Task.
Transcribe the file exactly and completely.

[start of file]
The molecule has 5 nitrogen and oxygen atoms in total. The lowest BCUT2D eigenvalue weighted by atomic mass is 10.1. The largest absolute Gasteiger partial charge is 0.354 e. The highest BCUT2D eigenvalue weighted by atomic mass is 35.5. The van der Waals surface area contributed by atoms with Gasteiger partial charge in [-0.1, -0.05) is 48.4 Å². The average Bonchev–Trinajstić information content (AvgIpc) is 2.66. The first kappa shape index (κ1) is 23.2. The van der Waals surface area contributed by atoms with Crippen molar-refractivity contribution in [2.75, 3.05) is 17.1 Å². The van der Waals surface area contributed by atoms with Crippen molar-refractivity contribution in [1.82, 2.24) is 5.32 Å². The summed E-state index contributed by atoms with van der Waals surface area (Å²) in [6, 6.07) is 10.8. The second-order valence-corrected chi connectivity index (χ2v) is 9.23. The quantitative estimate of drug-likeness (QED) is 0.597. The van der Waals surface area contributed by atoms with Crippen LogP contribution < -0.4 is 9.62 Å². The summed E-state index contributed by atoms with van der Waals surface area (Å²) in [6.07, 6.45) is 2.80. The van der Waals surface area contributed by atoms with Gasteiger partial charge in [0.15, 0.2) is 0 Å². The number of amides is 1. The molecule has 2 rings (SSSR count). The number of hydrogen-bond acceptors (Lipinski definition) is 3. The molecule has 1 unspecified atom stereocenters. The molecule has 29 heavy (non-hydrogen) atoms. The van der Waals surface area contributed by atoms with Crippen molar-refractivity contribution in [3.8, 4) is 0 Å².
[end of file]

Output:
The molecule has 5 nitrogen and oxygen atoms in total. The lowest BCUT2D eigenvalue weighted by atomic mass is 10.1. The largest absolute Gasteiger partial charge is 0.354 e. The highest BCUT2D eigenvalue weighted by atomic mass is 35.5. The van der Waals surface area contributed by atoms with Gasteiger partial charge in [-0.1, -0.05) is 48.4 Å². The average Bonchev–Trinajstić information content (AvgIpc) is 2.66. The first kappa shape index (κ1) is 23.2. The van der Waals surface area contributed by atoms with Crippen molar-refractivity contribution in [2.75, 3.05) is 17.1 Å². The van der Waals surface area contributed by atoms with Crippen molar-refractivity contribution in [1.82, 2.24) is 5.32 Å². The summed E-state index contributed by atoms with van der Waals surface area (Å²) in [6, 6.07) is 10.8. The second-order valence-corrected chi connectivity index (χ2v) is 9.23. The quantitative estimate of drug-likeness (QED) is 0.597. The van der Waals surface area contributed by atoms with Crippen LogP contribution < -0.4 is 9.62 Å². The summed E-state index contributed by atoms with van der Waals surface area (Å²) in [6.07, 6.45) is 2.80. The van der Waals surface area contributed by atoms with Gasteiger partial charge in [0.15, 0.2) is 0 Å². The number of amides is 1. The molecule has 2 rings (SSSR count). The number of hydrogen-bond acceptors (Lipinski definition) is 3. The molecule has 1 unspecified atom stereocenters. The molecule has 29 heavy (non-hydrogen) atoms. The van der Waals surface area contributed by atoms with Crippen molar-refractivity contribution in [3.8, 4) is 0 Å².